Perkins School for the Blind Transition Center

Supporting Families in ABA Programs with Compassion and Sensitivity

Imagine the feeling of expecting a child. You dream for your child, wonder what they will be like, wonder if they will be funny or smart, outgoing, or quiet. You wonder about a lot of things, but you don’t wonder whether they will ever learn to talk. You don’t wonder if they will ever have a job or make friends. Will they eat what they need to, sleep through the night, or toilet themselves without help are not the questions that cross your mind. Until one day they are. Until one day you see an evaluation for your child that refers to him/her as being nonverbal, uninterested in their peers, aggressive, self-injurious, and well below their peers in development. No one wants to see their child struggle. To know that the basic parts of life like talking and making friends will have to be learned through intensive therapy sessions is a reality that will literally steal your breath away as a parent. You can’t help but ask yourself, what does the future look like? Will my child be ok? For me it started a fire under my feet. We needed to get busy, and get busy fast.

A young girl playing with a toy on a couch with her mother getting an autism assessment

Enter Applied Behavior Analysis (ABA). Joey was two years old when we started ABA. Many days I want to go back in time to those days and hug him and hug the younger version of myself who was scared for him. It was intense all right. ABA was a game on approach to teaching Joey all the things he deserved to know. It required a huge commitment on my part to revolve our life around his therapy schedule. I had to learn what his behavior meant and how to respond to it. I had to coordinate team meetings, call therapists with questions, take data, and understand the basics of what the programs were so that I could follow through at home. I was already exhausted and now I had more to be tired about. But we soldiered on. I embraced my role as CEO of his therapy program. I did my best to balance all the moving parts and all the people I loved that were affected by them.

Fast forward time to the present. Joey has language and lots of it. We don’t have long conversations, but I can understand his needs, wants, and even sometimes his wishes for life. He has acquired many new skills that each feel like a giant milestone and none of which are ever taken for granted. He still has meltdowns and there are challenging behaviors we haven’t figured out yet. But it was worth it. All the extra work and all the extra time was worth it.

I know now that this was the best path for us. But I also know that I had to manage it carefully to ensure that we worked on what was most important to Joey. I also needed the support and understanding of our unique family so that what we worked on was realistic for us, gave us the biggest bang for our buck, and incorporated supporting the path Joey chose. It wasn’t about what I wanted for Joey but rather what did Joey want for Joey. I had to keep us all focused on who he was and what was important to him.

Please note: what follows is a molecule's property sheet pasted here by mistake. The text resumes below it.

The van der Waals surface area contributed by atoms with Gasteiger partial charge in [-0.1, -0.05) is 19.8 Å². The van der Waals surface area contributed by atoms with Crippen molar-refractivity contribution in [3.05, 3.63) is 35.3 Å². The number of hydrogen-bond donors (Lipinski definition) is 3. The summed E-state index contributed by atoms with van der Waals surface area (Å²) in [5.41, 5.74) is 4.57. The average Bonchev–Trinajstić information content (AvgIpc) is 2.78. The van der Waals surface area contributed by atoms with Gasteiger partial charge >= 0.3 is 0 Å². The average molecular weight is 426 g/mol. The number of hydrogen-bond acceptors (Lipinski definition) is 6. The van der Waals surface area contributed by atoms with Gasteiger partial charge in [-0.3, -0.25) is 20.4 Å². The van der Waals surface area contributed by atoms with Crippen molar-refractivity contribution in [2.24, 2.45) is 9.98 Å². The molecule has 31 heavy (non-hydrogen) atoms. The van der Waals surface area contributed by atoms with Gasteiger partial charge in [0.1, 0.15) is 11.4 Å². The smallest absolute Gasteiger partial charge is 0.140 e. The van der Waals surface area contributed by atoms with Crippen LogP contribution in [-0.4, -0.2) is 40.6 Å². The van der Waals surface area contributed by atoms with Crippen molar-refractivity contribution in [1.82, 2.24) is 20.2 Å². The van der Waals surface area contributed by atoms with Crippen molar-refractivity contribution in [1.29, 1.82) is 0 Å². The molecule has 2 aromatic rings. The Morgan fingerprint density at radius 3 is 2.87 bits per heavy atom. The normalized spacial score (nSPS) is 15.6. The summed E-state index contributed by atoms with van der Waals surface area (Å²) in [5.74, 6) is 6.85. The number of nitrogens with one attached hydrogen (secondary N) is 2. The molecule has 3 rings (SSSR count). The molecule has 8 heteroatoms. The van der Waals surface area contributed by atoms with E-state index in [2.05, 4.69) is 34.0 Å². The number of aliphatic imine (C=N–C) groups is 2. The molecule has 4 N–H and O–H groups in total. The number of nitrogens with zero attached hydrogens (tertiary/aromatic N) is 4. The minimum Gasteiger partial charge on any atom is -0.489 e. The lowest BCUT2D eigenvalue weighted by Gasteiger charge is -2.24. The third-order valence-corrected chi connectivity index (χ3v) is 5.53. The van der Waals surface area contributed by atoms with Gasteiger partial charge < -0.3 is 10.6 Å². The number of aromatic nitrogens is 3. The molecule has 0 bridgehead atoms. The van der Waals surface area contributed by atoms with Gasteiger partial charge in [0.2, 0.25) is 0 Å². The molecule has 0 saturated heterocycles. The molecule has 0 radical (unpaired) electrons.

Proud Moments ABA

Over the years I developed some tools and tricks to accomplish these goals. In my role as an administrator, I have worked with other ABA families. I wanted to get it right for all of us. I learned that being sensitive to each family’s unique culture was critical. Being compassionate was the armor that guards us from judgement of others and criticism of ourselves. I learned some key factors that kept our programs culturally sensitive and compassionate. I learned how to support families who were trying to manage ABA programs and life all at the same time.

Tools and Tricks for the Therapist

  1. Parents/Caregivers know their child best. Always remember this and acknowledge that they are the experts.
  2. Acknowledge frequently that this is hard, that they are doing a great job, and that we are a team.
  3. Use sensitive language – Talk in plain English with terms parents and caregivers already know. Meetings with parents/caregivers should be referred to as collaboration meetings, progress monitoring, and/or behavior skills training meetings. It is not a parent training meeting (I already know how to be a parent).
  4. Be approachable – Actively listen before responding. Keep any judgments out of your response. Be watchful of your nonverbals.
  5. Write realistic goals. Change your approach when things aren’t working. If a family is not following through, how can you change the goal so that they will be successful?